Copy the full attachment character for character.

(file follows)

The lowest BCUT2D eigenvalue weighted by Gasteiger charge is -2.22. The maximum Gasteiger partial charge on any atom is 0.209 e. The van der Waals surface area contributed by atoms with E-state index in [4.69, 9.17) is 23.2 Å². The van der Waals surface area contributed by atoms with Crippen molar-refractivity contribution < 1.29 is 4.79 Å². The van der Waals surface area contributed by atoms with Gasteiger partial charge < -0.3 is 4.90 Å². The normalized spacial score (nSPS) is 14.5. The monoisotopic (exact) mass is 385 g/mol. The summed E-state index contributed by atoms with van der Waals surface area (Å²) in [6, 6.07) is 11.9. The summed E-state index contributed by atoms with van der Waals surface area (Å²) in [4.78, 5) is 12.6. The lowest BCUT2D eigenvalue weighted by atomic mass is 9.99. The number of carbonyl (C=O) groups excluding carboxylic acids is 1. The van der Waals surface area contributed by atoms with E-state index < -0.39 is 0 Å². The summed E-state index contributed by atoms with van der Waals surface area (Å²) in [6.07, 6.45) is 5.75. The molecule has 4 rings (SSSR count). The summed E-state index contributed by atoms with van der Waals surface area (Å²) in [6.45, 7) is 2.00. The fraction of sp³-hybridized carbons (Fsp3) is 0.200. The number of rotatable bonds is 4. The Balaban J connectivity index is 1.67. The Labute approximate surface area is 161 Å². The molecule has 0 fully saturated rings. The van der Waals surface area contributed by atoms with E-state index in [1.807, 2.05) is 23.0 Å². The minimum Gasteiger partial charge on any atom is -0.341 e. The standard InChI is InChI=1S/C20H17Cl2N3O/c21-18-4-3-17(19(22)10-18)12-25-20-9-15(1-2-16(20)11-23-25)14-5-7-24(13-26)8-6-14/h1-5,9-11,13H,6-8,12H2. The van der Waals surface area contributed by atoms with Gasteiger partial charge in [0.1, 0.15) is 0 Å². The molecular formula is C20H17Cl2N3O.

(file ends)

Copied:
The lowest BCUT2D eigenvalue weighted by Gasteiger charge is -2.22. The maximum Gasteiger partial charge on any atom is 0.209 e. The van der Waals surface area contributed by atoms with E-state index in [4.69, 9.17) is 23.2 Å². The van der Waals surface area contributed by atoms with Crippen molar-refractivity contribution < 1.29 is 4.79 Å². The van der Waals surface area contributed by atoms with Gasteiger partial charge < -0.3 is 4.90 Å². The normalized spacial score (nSPS) is 14.5. The monoisotopic (exact) mass is 385 g/mol. The summed E-state index contributed by atoms with van der Waals surface area (Å²) in [6, 6.07) is 11.9. The summed E-state index contributed by atoms with van der Waals surface area (Å²) in [4.78, 5) is 12.6. The lowest BCUT2D eigenvalue weighted by atomic mass is 9.99. The number of carbonyl (C=O) groups excluding carboxylic acids is 1. The van der Waals surface area contributed by atoms with E-state index < -0.39 is 0 Å². The summed E-state index contributed by atoms with van der Waals surface area (Å²) in [6.07, 6.45) is 5.75. The molecule has 4 rings (SSSR count). The summed E-state index contributed by atoms with van der Waals surface area (Å²) in [6.45, 7) is 2.00. The fraction of sp³-hybridized carbons (Fsp3) is 0.200. The number of rotatable bonds is 4. The Balaban J connectivity index is 1.67. The Labute approximate surface area is 161 Å². The molecule has 0 fully saturated rings. The van der Waals surface area contributed by atoms with E-state index in [1.807, 2.05) is 23.0 Å². The minimum Gasteiger partial charge on any atom is -0.341 e. The standard InChI is InChI=1S/C20H17Cl2N3O/c21-18-4-3-17(19(22)10-18)12-25-20-9-15(1-2-16(20)11-23-25)14-5-7-24(13-26)8-6-14/h1-5,9-11,13H,6-8,12H2. The van der Waals surface area contributed by atoms with Gasteiger partial charge in [0.1, 0.15) is 0 Å². The molecular formula is C20H17Cl2N3O.